It echoes in my brain as I ponder the recent revelations about the Duke MBA students accused of cheating on a take-home exam.
Cheat cheat, never beat.
Clearly today's students don't agree with this refrain from my childhood. Especially in business schools. Consider this statistic from the study "Academic Dishonesty in Graduate Business Programs: Prevalence, Causes, & Proposed Action," (Academy of Management Learning & Education, September 2006):
56% of graduate business students admitted to cheating one or more times in the past academic year, compared to 47% of nonbusiness students. (reported in BusinessWeek; see also our September 20th post)
And the varied ways students are cheating boggles the mind. Or at least mine. I thought an iPod was a music and video player. Not so according to AP, which last month reported on high schools across the US banning digital music players because they were being used as high tech cheating devices.
The reasons given for why students cheat range from a general loosening of ethics, especially in the business world, where cheating is almost assumed, to fierce competition for the top colleges, graduate schools and jobs. "Everybody's doing it" appears to be the new refrain, and upholding the honor code an idea, not an expectation.
Educational institutions are doing their best to deal with the problem of rampant cheating on exams, but the most common solution is to ask the teacher or professor to take on the role of monitor as well as their principal job of instructor. To be both coach and cop.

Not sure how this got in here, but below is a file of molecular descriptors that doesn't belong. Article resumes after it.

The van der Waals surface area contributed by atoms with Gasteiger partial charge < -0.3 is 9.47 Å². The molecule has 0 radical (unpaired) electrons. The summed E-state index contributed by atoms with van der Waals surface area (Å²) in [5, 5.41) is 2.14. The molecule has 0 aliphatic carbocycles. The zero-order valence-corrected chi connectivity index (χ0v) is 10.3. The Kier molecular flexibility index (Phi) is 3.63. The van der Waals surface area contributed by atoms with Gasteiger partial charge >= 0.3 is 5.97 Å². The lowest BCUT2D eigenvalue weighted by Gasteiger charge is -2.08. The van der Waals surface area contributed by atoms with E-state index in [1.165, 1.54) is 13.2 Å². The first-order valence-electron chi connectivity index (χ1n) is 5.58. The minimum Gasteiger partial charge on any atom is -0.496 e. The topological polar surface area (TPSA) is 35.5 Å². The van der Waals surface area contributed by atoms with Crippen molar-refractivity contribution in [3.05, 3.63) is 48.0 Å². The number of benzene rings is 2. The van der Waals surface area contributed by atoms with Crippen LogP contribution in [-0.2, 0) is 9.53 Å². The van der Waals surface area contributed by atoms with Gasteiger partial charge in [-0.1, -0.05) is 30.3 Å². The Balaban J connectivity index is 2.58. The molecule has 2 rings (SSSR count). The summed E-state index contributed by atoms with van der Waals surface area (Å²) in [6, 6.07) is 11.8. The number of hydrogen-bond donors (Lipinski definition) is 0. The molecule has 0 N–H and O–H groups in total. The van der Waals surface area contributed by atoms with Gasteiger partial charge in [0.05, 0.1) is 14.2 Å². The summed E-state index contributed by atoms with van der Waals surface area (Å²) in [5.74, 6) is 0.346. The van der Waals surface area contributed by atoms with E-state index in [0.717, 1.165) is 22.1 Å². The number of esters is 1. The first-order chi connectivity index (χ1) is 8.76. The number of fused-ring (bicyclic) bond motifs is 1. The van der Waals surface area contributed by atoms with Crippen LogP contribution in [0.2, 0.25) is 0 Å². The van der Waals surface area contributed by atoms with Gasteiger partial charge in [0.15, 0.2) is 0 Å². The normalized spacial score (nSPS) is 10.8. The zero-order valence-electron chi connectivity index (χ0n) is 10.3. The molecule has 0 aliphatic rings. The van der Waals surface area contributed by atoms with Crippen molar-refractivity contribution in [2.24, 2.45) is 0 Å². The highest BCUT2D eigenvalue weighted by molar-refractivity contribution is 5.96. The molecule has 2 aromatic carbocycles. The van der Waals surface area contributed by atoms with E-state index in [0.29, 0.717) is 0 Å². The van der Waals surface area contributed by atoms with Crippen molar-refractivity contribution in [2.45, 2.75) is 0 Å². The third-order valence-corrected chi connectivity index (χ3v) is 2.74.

There is a better alternative. Technology has created improved methods of cheating, but it can be used to prevent cheating as well.
For example, our Securexam product suite prevents students from cheating on exams -- blue book or within course management systems like Blackboard and WebCT. In fact, it is widely used in law schools in large part because the students want it. They want the level playing field that the assurance that no one can cheat provides.
And just as importantly, technology like Securexam lets the professor focus on his principal job -- teaching the students and assessing their performance, not performing a forensic investigation to determine whether or how students may have cheated.
We can wish, and hope, that students won't cheat, but wishing won't make it so. Isn't it simpler, and saner, to just eliminate the temptation, so students and teachers can refocus on learning?
More news and views on cheating:
- Texas A&M biz students disciplined for cheating
- Cheating on a different level, from Inside Higher Ed